“We’re at the dawn of a new era here, where technology is going to connect us to our pets in ways we haven’t seen before.”
– Professor David Roberts, North Carolina State University
Wouldn’t it be interesting to know what our dogs are actually thinking or feeling when we talk to them? A device that would provide that information might seem far-fetched or the stuff of science fiction, but a new “dog-translator” invention is bringing that possibility closer than ever.
Scientists at North Carolina State University have developed a device that allows humans to talk to their dogs in a new, unique way. However, rather than consider this a fun gadget for canines, the device has serious, practical applications for a wide range of situations – from search and rescue missions, to gauging the stress of service or guide dogs, as well as general obedience training.
The point about helping service dogs is particularly relevant to many of our readers since these canine assistants are exposed to so many different situations. A device that provides information regarding their emotional response would be a boon for service dog training as well as helping his or her human partner to better understand the dog’s reactions.
The Cyber-Enhanced Working Dog harness has a computer, different sensors and vibration motors, all of which is controlled via computer or tablet. According to the researchers, the harness enables humans and dogs to engage in two-way communication via computer. In appearance, the harness looks like those available on line or at the pet store, except this one even includes an automated doggie-treat dispenser!
The treat-reward has an important function. Commands from humans are often inconsistent. With this variation taken away, training dogs could become far more efficient. The dispenser distributes a treat as soon as sensors detect the dog has executed the desired behavior, thereby minimizing the kind of human inconsistency which delays training.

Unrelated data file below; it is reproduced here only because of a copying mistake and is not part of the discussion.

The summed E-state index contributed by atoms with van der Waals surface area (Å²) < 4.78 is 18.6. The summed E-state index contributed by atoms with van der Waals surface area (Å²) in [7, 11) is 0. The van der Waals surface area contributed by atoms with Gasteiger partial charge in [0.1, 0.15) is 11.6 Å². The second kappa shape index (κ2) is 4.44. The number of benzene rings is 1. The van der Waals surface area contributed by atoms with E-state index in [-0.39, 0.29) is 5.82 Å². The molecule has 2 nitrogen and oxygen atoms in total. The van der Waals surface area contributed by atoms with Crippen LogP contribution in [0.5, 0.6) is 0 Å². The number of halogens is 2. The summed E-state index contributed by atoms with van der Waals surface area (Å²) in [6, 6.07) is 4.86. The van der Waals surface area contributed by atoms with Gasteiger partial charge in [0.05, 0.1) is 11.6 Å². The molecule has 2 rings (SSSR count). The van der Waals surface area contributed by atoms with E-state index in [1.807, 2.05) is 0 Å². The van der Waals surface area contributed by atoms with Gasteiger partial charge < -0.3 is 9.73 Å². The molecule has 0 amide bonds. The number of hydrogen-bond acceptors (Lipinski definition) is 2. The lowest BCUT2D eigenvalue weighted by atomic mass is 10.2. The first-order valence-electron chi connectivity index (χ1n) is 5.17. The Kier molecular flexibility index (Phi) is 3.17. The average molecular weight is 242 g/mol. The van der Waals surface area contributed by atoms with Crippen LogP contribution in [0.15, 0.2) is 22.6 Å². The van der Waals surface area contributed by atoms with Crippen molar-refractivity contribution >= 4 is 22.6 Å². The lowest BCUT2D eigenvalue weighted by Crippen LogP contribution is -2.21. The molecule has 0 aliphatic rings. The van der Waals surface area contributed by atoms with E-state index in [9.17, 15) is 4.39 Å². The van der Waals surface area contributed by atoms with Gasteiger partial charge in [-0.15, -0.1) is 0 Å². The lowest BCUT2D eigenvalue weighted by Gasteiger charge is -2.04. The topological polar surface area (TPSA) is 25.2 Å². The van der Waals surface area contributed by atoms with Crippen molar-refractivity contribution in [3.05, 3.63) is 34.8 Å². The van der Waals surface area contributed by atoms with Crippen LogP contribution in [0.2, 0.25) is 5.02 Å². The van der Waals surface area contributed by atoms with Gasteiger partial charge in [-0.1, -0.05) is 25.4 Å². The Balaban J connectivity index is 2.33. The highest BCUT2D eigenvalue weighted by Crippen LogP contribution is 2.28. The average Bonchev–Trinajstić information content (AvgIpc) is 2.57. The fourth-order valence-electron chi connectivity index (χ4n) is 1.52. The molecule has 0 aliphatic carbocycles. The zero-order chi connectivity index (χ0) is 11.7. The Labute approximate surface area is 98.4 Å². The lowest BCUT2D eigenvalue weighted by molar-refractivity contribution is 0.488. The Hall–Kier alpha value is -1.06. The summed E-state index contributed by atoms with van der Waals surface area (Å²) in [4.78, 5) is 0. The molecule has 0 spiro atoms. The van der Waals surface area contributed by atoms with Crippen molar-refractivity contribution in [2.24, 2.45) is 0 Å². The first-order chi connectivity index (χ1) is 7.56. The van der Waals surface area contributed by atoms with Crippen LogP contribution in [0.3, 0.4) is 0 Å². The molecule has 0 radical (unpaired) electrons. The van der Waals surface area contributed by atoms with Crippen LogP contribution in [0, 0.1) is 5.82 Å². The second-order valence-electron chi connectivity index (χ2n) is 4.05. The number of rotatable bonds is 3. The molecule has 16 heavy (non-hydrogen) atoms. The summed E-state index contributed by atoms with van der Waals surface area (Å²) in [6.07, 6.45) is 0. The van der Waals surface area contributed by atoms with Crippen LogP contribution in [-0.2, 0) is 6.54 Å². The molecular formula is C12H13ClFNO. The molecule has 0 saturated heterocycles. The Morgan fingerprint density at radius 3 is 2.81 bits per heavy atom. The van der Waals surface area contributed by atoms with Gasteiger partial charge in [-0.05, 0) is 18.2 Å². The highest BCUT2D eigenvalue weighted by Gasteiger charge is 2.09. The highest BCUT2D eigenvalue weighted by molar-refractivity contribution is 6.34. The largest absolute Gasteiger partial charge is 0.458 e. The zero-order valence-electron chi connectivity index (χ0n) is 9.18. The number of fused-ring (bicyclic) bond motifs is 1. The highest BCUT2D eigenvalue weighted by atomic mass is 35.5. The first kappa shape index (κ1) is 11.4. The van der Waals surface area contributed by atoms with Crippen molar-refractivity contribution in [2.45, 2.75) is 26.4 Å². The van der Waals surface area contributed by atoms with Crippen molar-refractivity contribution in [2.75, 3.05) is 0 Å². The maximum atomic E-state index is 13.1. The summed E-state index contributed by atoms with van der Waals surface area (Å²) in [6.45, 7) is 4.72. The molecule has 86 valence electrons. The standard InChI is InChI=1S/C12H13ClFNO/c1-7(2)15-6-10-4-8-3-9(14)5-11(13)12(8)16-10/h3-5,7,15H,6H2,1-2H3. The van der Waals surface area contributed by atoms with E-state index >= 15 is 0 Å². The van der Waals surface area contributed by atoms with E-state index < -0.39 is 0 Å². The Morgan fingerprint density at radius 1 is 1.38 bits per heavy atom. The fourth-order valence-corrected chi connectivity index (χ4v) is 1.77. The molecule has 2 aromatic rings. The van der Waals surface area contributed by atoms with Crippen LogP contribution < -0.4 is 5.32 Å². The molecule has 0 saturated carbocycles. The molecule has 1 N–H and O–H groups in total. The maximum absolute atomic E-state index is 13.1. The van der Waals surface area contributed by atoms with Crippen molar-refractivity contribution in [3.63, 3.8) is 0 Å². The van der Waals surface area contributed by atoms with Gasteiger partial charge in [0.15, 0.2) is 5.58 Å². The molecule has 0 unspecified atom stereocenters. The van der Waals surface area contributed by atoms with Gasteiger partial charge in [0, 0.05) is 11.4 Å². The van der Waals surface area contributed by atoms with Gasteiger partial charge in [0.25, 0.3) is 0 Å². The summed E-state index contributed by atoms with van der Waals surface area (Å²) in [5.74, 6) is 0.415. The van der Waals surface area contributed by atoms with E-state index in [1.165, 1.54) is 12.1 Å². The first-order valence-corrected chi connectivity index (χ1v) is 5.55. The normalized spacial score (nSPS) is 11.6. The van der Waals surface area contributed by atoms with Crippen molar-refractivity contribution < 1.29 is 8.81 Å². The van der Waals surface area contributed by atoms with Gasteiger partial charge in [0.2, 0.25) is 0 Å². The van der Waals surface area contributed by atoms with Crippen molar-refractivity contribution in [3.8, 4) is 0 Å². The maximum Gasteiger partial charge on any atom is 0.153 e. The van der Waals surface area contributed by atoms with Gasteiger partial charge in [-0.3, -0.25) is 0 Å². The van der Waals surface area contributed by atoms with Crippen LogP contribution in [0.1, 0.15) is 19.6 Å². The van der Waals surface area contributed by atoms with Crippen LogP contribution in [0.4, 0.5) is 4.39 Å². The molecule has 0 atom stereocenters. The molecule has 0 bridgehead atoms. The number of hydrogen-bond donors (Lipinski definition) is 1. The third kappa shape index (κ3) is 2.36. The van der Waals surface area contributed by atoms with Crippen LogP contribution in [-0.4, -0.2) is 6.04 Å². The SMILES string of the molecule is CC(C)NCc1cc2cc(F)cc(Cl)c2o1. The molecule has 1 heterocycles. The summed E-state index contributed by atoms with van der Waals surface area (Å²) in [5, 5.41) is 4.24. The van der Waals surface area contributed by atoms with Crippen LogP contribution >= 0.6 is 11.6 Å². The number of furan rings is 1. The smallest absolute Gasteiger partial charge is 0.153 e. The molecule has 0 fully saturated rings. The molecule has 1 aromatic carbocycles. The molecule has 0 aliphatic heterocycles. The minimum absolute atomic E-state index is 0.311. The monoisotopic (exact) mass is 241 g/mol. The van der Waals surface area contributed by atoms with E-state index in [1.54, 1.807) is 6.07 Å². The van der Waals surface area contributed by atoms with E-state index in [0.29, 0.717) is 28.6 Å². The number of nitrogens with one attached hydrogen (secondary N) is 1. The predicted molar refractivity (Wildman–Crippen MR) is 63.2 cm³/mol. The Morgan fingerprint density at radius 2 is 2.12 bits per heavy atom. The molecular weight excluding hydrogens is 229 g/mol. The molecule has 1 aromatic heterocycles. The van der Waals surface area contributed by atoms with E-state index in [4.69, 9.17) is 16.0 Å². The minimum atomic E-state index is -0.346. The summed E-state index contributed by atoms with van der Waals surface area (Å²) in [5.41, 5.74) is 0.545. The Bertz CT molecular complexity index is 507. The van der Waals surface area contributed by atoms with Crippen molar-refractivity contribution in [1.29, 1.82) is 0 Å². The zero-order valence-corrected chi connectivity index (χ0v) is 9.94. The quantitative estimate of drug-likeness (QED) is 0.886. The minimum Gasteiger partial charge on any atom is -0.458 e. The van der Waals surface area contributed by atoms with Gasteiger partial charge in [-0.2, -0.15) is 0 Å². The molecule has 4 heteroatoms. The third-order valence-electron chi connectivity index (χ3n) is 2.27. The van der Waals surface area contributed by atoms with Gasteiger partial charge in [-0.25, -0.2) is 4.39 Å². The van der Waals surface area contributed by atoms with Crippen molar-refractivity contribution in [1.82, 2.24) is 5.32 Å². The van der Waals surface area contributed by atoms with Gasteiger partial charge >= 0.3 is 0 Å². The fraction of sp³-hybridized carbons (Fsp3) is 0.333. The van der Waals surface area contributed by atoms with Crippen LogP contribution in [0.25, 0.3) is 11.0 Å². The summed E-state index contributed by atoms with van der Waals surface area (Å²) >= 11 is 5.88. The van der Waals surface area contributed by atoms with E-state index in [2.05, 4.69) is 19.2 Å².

In addition to the current sensors imbedded in the harness, the researchers plan to add other components, such as speakers, microphones, cameras and air quality detectors. These would be invaluable for various types of working dogs, particularly in search and rescue missions.
Roberts also points out that its implications go far beyond emergency situations. This sort of communication device could be used to treat dogs with separation anxiety, to calm anxious puppies at shelters, or to help guide dogs enhance the everyday lives of their owners.
All the electronics information is aggregated and fed to the owner by a computer aptly named BeagleBone Black. Through this platform, one is able to monitor the dog’s movement, emotional state, and outside environment from a distance, as well as give voice and tactile commands.
Vibration motors situated along the dog’s body pulse in varying levels of duration and intensity, with the potential to give hundreds of unique commands, though researchers haven’t tested the limits of the communication system yet. Accordingly, with such a device, you should be able to train your dog to associate feedback with specific actions, much like the way your dog is trained to respond to voice and hand commands.
The current prototype weighs about four pounds, with an eight-hour battery. Next, Roberts says they will try to miniaturize the harness, to reduce the weight by 10 times and make a variety of sizes suitable for smaller dogs.
“My belief is that these types of technologies we’ve been working on will be commercially available in the not too distance future,” Roberts says. “This futuristic harness won’t give you the ability to discuss a dissertation with your pet, but it could bring you and your well-trained pup closer together with more open lines of communication.”
Wow – what an incredible communication device! It boggles the mind to think about it. Imagine the ability to talk to your dog and he actually listens and responds to what you are saying.
I wonder if they can develop one that would fit my husband?
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